val food1 = Val[Double]
val food2 = Val[Double]
val food3 = Val[Double]

val cmds = Seq("run-to-grid")
val ants =
NetLogo5Task(workDirectory / "Ants.nlogo", cmds, seed = seed) set (
// Map the OpenMOLE variables to NetLogo variables
netLogoInputs += (gPopulation, "gpopulation"),
netLogoInputs += (gDiffusionRate, "gdiffusion-rate"),
netLogoInputs += (gEvaporationRate, "gevaporation-rate"),
netLogoOutputs += ("final-ticks-food1", food1),
netLogoOutputs += ("final-ticks-food2", food2),
netLogoOutputs += ("final-ticks-food3", food3),
// Define default values for inputs of the model
seed := 42,
gPopulation := 125.0,
gDiffusionRate := 50.0,
gEvaporationRate := 50
)

// Define the hooks to collect the results
val displayHook = ToStringHook(food1, food2, food3)

// Start a workflow with 1 task
val ex = (ants hook displayHook) start
``````

The result of this execution should look like:
`{food1=746.0, food2=1000.0, food3=2109.0}`

# The optimisation algorithm

We will try to find the parameter settings minimising these estimators. This script describes how to use the NSGA2 multi-objective optimisation algorithm in OpenMOLE. The result files are written to `/tmp/ants`.
``````// Define the population size: 100.
// Define the inputs and their respective variation bounds.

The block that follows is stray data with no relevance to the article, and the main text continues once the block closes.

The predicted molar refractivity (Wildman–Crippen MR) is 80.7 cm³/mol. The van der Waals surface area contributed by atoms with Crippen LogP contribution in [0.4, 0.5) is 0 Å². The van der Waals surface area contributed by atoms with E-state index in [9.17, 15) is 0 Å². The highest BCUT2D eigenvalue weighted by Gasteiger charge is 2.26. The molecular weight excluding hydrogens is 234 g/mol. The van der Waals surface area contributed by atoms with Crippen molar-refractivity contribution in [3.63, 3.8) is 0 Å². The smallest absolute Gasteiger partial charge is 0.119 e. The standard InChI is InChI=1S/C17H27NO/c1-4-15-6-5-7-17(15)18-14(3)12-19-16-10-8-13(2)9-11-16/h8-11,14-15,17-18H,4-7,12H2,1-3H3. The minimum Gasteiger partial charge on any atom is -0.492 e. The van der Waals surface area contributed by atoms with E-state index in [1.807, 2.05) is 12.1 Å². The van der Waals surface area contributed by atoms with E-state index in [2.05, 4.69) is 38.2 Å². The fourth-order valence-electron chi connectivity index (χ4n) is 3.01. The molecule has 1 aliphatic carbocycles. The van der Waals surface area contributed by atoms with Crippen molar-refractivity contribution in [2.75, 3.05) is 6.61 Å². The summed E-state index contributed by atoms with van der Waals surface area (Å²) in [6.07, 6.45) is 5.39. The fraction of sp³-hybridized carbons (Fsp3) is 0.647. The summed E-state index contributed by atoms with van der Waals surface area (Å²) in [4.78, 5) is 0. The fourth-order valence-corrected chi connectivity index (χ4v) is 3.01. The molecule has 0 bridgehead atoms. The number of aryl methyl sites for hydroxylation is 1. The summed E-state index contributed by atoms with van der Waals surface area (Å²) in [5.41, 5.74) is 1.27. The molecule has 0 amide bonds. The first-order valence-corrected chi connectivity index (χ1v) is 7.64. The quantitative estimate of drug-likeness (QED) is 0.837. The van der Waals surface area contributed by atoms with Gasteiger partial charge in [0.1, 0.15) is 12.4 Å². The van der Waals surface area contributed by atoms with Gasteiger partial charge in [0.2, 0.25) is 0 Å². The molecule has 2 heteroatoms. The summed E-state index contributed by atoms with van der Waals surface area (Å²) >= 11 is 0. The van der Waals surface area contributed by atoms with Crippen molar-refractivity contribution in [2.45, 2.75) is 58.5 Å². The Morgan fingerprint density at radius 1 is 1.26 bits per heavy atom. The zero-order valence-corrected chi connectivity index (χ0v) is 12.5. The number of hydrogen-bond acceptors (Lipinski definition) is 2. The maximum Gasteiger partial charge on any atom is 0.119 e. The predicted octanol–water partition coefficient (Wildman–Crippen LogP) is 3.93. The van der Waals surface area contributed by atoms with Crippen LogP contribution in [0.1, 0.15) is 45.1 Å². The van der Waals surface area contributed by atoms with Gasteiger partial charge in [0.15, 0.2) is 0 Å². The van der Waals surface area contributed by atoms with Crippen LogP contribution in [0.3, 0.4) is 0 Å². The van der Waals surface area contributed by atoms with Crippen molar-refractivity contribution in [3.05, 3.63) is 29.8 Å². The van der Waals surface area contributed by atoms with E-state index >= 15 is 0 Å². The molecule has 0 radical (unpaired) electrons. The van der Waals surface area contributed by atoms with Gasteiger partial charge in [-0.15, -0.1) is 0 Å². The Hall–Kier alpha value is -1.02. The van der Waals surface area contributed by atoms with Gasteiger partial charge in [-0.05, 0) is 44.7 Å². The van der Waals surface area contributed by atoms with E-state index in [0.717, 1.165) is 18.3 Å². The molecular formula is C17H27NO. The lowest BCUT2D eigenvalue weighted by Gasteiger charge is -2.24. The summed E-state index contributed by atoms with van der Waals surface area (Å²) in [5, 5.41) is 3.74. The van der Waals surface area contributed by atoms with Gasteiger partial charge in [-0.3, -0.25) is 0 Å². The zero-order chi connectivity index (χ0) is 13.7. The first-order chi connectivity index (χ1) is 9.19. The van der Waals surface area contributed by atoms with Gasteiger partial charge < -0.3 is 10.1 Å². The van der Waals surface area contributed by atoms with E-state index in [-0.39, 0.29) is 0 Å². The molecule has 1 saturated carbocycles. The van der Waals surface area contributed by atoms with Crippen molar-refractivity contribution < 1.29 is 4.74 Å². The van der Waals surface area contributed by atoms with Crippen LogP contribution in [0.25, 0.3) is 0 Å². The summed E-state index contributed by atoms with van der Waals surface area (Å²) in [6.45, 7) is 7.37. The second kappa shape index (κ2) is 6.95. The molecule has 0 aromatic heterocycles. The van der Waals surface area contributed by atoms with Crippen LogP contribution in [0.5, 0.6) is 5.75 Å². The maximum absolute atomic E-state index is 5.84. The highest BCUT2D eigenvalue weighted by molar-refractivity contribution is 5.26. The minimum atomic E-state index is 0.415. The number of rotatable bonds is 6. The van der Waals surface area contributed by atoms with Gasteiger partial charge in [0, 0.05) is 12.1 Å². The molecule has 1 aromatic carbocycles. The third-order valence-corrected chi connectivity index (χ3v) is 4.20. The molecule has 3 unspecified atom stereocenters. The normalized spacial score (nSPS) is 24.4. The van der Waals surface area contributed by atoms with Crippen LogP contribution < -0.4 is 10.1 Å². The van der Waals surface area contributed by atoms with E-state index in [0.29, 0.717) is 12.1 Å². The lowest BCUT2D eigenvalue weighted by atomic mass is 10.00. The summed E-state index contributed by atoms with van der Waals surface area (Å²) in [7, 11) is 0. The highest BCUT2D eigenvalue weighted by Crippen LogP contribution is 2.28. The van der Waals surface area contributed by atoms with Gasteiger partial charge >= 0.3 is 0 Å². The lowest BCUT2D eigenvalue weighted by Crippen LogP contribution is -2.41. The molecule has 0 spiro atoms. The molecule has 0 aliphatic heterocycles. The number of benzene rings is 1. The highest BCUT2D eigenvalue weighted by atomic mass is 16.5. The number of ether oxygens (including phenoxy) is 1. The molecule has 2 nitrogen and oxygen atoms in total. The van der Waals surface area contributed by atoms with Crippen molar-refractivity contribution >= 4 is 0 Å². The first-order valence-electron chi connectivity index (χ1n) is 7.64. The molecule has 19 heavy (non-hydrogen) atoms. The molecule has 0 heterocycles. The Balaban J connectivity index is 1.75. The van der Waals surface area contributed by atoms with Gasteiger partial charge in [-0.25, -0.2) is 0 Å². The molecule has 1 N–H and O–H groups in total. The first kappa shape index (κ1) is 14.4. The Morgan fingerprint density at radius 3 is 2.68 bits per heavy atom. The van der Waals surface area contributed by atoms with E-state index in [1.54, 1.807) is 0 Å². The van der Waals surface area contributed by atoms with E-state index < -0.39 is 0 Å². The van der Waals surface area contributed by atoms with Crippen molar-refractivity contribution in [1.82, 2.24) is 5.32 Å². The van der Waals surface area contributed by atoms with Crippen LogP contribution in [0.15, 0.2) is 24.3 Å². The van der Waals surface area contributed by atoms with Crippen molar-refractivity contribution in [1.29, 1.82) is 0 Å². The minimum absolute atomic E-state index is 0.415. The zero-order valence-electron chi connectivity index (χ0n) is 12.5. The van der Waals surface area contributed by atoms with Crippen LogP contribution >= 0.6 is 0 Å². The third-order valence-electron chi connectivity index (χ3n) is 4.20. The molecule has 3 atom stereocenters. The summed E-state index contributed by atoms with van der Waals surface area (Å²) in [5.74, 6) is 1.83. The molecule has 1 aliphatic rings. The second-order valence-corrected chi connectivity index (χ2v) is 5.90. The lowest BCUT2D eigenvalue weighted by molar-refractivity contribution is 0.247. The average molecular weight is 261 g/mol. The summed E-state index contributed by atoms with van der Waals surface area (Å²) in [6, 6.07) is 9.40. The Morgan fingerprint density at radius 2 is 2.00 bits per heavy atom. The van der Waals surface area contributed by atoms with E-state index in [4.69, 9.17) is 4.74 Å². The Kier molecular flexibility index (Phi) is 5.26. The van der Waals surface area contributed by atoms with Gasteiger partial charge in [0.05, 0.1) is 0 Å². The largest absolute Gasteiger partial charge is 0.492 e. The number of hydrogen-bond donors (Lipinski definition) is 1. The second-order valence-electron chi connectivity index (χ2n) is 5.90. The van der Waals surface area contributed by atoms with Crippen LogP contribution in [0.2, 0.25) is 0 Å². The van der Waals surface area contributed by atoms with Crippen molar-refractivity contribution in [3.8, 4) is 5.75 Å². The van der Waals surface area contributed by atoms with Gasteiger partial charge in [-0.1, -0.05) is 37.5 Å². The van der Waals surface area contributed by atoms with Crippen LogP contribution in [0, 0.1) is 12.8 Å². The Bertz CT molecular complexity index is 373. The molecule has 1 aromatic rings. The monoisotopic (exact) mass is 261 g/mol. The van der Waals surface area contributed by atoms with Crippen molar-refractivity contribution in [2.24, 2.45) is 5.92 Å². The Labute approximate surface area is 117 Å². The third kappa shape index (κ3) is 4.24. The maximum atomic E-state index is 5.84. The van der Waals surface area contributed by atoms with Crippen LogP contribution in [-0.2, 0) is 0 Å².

// Define the objectives to minimize.
// Tell OpenMOLE that this model is stochastic and that it should generate a seed for each execution
// Define the fitness evaluation
// Define the parallelism level
// Terminate after 10000 evaluations
val evolution =
// Define the population (10) and the number of generations (100).
// Define the inputs and their respective variation bounds.
// Define the objectives to minimize.
algorithm =
NSGA2(
mu = 100,
genome = Seq(gDiffusionRate in (0.0, 99.0), gEvaporationRate in (0.0, 99.0)),
objectives = Seq(food1, food2, food3),
stochastic = Stochastic(seed = seed)
),
evaluation = ants,
parallelism = 10,
termination = 1000
)

// Define a hook to save the Pareto frontier
val savePopulationHook = SavePopulationHook(evolution, workDirectory / "results")

// Plug everything together to create the workflow
(evolution hook savePopulationHook)``````

# Scale up

If you use distributed computing, it might be a good idea to opt for an Island model. Islands are better suited to exploit distributed computing resources than classical generational genetic algorithms. See how the end of the script changes to implement islands in the workflow. Here we compute 2,000 islands in parallel, each running during 1 hour on the European grid:
``````val evolution =
algorithm =
NSGA2(
mu = 100,
genome = Seq(gDiffusionRate in (0.0, 99.0), gEvaporationRate in (0.0, 99.0)),
objectives = Seq(food1, food2, food3),
stochastic = Stochastic(seed = seed)
),
evaluation = ants,
termination = 1 hour
)

// Define the island model with 1,000 concurrent islands. Each island gets 50 individuals sampled from the global
// population. The algorithm stops after 100,000 islands evaluations.
val island =
IslandEvolution(
evolution,
parallelism = 1000,
termination = 100000
)

val savePopulationHook = SavePopulationHook(island, workDirectory / "results")

// Define the execution environment
val env = EGIEnvironment("biomed", openMOLEMemory = 1200 megabytes, cpuTime = 4 hours)

// Define the workflow
(island on env hook savePopulationHook)``````